London’s very own museum looks unassuming tucked away among the grey concrete buildings at the Barbican complex. Once inside the Museum of London, you’ll soon forget this, as you start to wander through the stages of London’s fascinating history from its first settlers to modern times. For anyone interested in London’s history this museum should be on top of the list, but how family-friendly is it really?
The Victoria walk at the Museum of London
A highlight for us is the Victorian Walk, which is a series of streets with old London shopfronts. It really feels like stepping back in time, experiencing 19th-century life in the city with all the choices the capital of an empire could offer. Kids are fine to run around and explore on their own in this section which is always a great relief for parents.
As part of the permanent “People’s City Gallery” you can also find the original and incredibly ornamented Selfridges lift. In this section, you’ll also find Booth’s poverty map showing the extremes of affluence, where you can zoom in your own area of London. Opposite J. Lyons Restaurant front from 1922, you can find the biggest highlight for our 2 years old: An interactive model railway! This was really towards the end of the day, and it was a great discovery and a fun surprise for him.
We also really like the Roman and Medieval exhibition (especially the Vikings sections) where you can step inside historical houses and touch replicas of everyday artefacts. As with all museums of history, the best way to engage kids is for parents to explain and come up with stories to spark their imagination. This is easier said than done though, especially if you have children of different ages to handle at the same time. A piece of good advice can be to read a book or two about a specific period of history before going.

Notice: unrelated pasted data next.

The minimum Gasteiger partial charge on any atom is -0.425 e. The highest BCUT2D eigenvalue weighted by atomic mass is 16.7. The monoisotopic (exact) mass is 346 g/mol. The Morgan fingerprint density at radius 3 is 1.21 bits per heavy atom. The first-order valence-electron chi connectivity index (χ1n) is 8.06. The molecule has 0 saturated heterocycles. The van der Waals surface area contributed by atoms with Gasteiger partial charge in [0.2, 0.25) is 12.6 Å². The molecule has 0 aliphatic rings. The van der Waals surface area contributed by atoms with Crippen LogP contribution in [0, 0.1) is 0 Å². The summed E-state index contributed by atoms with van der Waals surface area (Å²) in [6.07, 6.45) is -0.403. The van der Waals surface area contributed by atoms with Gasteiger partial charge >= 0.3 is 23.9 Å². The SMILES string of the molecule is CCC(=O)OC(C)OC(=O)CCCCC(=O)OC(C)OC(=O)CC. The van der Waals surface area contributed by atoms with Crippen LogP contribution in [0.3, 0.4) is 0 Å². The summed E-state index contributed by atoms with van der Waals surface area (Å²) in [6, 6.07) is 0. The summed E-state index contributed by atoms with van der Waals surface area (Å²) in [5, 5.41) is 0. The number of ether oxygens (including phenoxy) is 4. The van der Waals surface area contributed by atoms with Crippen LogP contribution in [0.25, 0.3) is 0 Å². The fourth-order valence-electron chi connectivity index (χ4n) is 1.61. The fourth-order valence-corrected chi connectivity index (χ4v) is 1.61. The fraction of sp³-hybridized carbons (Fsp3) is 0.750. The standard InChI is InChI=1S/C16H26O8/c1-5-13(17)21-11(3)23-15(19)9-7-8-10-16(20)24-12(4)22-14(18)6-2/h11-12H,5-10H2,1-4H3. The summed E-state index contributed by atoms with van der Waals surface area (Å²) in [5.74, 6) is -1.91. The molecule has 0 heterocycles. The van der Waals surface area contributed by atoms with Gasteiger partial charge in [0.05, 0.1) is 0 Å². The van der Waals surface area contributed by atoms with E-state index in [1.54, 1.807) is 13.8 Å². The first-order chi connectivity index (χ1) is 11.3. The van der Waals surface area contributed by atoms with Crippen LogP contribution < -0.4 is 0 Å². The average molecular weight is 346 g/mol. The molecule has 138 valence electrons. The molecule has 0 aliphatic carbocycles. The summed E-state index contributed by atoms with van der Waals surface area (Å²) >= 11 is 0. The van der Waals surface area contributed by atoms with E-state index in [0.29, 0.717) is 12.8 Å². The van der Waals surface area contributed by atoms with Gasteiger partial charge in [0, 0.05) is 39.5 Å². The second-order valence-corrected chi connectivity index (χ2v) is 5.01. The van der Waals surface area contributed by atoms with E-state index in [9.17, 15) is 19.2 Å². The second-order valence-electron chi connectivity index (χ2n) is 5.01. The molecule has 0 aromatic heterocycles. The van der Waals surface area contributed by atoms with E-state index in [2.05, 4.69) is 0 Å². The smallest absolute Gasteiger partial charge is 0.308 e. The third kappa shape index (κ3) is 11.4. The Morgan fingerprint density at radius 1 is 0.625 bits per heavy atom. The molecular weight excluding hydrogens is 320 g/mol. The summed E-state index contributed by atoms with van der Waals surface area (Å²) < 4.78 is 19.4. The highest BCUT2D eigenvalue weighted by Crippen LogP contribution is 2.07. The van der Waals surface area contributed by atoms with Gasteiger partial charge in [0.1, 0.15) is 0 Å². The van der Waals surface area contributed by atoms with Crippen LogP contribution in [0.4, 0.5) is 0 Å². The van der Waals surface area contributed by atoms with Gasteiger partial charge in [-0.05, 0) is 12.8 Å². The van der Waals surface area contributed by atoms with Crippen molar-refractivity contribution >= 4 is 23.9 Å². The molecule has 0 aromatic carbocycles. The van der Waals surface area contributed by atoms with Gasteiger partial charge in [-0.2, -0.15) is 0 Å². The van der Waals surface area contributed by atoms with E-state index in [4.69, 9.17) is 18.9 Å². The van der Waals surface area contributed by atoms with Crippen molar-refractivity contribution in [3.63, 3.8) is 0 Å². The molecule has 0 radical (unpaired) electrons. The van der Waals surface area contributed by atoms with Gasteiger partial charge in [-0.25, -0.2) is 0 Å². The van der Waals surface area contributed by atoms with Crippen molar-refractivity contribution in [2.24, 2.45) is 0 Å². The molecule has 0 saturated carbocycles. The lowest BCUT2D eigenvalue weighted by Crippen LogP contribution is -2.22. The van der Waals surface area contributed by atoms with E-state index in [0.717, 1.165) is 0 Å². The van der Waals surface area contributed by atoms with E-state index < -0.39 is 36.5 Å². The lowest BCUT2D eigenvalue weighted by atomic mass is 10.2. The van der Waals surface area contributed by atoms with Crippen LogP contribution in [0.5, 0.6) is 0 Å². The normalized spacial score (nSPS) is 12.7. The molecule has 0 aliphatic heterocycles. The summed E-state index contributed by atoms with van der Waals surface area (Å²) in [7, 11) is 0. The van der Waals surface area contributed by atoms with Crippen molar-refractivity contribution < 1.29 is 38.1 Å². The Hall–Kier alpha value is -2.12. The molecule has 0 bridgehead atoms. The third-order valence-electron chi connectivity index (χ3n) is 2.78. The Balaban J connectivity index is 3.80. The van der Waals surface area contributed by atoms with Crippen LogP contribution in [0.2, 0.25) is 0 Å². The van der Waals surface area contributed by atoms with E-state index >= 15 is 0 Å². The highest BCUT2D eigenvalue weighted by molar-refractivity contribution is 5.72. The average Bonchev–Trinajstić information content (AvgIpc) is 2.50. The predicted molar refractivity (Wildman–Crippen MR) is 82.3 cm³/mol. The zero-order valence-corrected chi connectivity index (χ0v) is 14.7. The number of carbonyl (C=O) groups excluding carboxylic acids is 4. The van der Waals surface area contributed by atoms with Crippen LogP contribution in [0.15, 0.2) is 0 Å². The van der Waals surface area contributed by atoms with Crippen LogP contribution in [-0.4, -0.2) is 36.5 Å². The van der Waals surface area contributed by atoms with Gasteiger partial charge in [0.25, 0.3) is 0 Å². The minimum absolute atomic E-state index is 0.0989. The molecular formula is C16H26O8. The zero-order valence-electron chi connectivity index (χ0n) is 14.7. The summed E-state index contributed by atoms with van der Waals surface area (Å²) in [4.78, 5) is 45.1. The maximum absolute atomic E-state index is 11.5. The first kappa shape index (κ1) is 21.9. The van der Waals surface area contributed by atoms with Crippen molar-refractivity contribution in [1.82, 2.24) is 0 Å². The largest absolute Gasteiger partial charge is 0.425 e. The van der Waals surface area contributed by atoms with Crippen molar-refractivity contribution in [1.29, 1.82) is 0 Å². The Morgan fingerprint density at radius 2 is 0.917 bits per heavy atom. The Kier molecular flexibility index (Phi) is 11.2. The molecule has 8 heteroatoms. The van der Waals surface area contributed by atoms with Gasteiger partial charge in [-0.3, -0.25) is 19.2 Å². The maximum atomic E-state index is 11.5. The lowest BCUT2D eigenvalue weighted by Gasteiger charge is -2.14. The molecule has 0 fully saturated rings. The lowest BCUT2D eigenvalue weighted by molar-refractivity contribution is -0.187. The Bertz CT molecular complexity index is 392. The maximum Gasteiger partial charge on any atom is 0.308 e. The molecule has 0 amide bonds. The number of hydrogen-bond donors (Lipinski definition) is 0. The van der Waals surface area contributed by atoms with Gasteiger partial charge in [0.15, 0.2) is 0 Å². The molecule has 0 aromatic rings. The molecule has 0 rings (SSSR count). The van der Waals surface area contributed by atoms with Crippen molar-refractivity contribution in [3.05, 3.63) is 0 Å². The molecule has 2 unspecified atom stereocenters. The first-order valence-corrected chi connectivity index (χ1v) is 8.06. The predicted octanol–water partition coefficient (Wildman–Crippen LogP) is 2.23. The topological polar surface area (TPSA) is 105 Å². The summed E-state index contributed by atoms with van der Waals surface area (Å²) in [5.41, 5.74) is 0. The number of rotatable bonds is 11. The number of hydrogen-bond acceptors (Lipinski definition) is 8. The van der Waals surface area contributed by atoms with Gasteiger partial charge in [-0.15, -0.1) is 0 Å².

As a Norwegian family in London, we really enjoyed the Viking exhibition. This tombstone found outside St Paul’s Cathedral is showing a Norse pattern typical for the Ringerike in Norway. Check our post about the medieval Viking sites in London.
Activities for children
In addition to the permanent exhibitions, Museum of London is organising several activities for children as well as temporary exhibitions. Check their website before going, especially if you’re taking smaller kids to take advantage of this. There are also special backpacks for under-fives to help them explore the different areas.
Our overall impression of the Museum of London
So is it child-friendly? The answer is that it all depends. For toddlers that are used to being very active running around, there is probably more value in going to the nearest playground. At the same time, there are plenty of things to do for young kids especially on the ground floor where you’ll find the most interactive exhibitions. Museum of London is also a lot more functional and easy to navigate, compared to other museums such as the labyrinths of the British Museum and the V&A. It also feels a lot less crowded than many of the big national museums.
For children starting to learn about history, this is a treasure trove. As a Londoner, learning about what the Romans and Vikings did in your own neighbourhood makes history feel a lot more real and tangible. Sometimes we forget what a privilege it is to live in a historic city like London. Walking through the Museum of London reminds you what made London one of the greatest cities on the planet.
Address: 150 London Wall, Barbican, London EC2Y 5HN